I believe that one of the hallmarks of excellence is not simply working efficiently or striving to learn, but questioning what has been done before.

In that spirit, I was troubled by the code I demonstrated in yesterday’s article on iris wipe effects: the CSS worked, but it seemed overly complex, and I felt sure that there was a way to make it more efficient.

After a restless night, I realized I had been guilty of overthinking things: there is indeed a better way to accomplish the same result, within a limited solution space. That’s not to say that the previous technique is wrong - it’s still the only way I can think to achieve the composite image featuring Marvin the Martian, for example. But this new technique works much better for the general goal of an iris reveal of an image in a round button... and it has the benefit of being much faster to write.

The code is extremely simple: just a single link, or a button, with no other markup needed. The CSS is only a few lines:

a {
	width: 150px;
	height: 150px;
	display: block;
	border-radius: 50%;
	box-sizing: border-box;
	transition: .3s all ease-in;
	text-decoration: none;
	background: url(alicia-demerson.jpg);
	background-position: center;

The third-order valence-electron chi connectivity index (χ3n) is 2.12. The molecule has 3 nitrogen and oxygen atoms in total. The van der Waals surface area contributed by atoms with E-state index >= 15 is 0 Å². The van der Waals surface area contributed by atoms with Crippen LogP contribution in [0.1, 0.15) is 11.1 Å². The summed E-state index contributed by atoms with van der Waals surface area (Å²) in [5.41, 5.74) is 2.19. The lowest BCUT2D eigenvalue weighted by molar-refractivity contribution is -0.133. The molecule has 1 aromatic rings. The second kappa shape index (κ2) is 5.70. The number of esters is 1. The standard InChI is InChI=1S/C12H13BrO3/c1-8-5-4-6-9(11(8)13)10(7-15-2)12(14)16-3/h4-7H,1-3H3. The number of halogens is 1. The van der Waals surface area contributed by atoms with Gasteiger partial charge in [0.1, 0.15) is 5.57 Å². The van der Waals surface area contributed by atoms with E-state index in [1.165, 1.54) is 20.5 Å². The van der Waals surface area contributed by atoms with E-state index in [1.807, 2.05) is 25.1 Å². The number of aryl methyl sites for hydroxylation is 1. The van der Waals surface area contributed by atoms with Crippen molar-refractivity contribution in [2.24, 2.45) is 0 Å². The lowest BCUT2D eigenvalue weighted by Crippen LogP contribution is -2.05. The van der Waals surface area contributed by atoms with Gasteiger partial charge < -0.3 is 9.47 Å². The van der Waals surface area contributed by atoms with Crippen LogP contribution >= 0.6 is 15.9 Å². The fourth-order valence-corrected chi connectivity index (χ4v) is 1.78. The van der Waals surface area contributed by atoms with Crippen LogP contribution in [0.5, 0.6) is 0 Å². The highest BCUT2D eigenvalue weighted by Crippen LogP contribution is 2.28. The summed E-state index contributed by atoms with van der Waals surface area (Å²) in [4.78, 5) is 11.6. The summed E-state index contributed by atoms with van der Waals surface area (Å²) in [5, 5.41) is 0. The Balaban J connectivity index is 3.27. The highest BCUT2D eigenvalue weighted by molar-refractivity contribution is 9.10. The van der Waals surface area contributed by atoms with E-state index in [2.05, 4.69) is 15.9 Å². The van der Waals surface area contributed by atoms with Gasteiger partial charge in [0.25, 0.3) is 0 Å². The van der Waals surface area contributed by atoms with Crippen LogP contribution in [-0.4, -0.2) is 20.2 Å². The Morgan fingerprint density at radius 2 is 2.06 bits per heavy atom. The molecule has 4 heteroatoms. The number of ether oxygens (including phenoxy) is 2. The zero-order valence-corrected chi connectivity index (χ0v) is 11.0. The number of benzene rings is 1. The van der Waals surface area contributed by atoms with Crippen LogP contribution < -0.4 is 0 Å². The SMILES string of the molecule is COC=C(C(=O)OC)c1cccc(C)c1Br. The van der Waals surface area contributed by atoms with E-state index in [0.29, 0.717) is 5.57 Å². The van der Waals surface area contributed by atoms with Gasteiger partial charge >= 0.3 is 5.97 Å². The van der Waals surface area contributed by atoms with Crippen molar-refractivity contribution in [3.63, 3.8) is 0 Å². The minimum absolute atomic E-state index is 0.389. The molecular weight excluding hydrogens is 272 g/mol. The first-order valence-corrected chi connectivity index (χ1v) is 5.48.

background-size: 150px 150px;
	border: 75px solid rgba(0,0,0,1);
a:hover {
	border: 0px solid rgba(0,0,0,1);

The technique relies on the box-sizing property. Under normal circumstances, the thickness of a CSS border is added to the outside of the element it is applied to, making it larger. But with box-sizing set to border-box, the border is set inside the element. Specifying the border to be whatever color we wish and half the width of the button works to cover content inside the link. By setting the border to 0 on :hover and transitioning between the two states, the image underneath is revealed. In theory, you could also use an inset box-shadow, as I did in the recent CSS Polaroid image processing example.

A couple of neat additional features: if background-size is set to cover or contain, the image effectively “pops out” from the centre of the button, as shown in the example above. And, of course, you can nest as many transitions inside the button as you wish. I’ve provided a few possibilities above; the code to achieve each iris effect is hosted at CodePen for you to play with as you wish.

Another distinction between this technique and the previous example is that due to the way in which the border is resized all of these iris effects are “in to out” or “grow“ motions, whereas the other approach can produce both this and “out to in” effects.

One browser bug to be aware of: Firefox will currently move any text inside the link when the border is resized, even if it is positioned absolute. (You’ll see an example in the third button, left deliberately for that reason). To be compatible across all browsers, text needs to be outside the link if you wish it to remain unaffected by the transition on the border.

Images by florbelas fotographix, licensed under Creative Commons

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Check out the CodePen demo for this article at https://codepen.io/dudleystorey/pen/nlhtc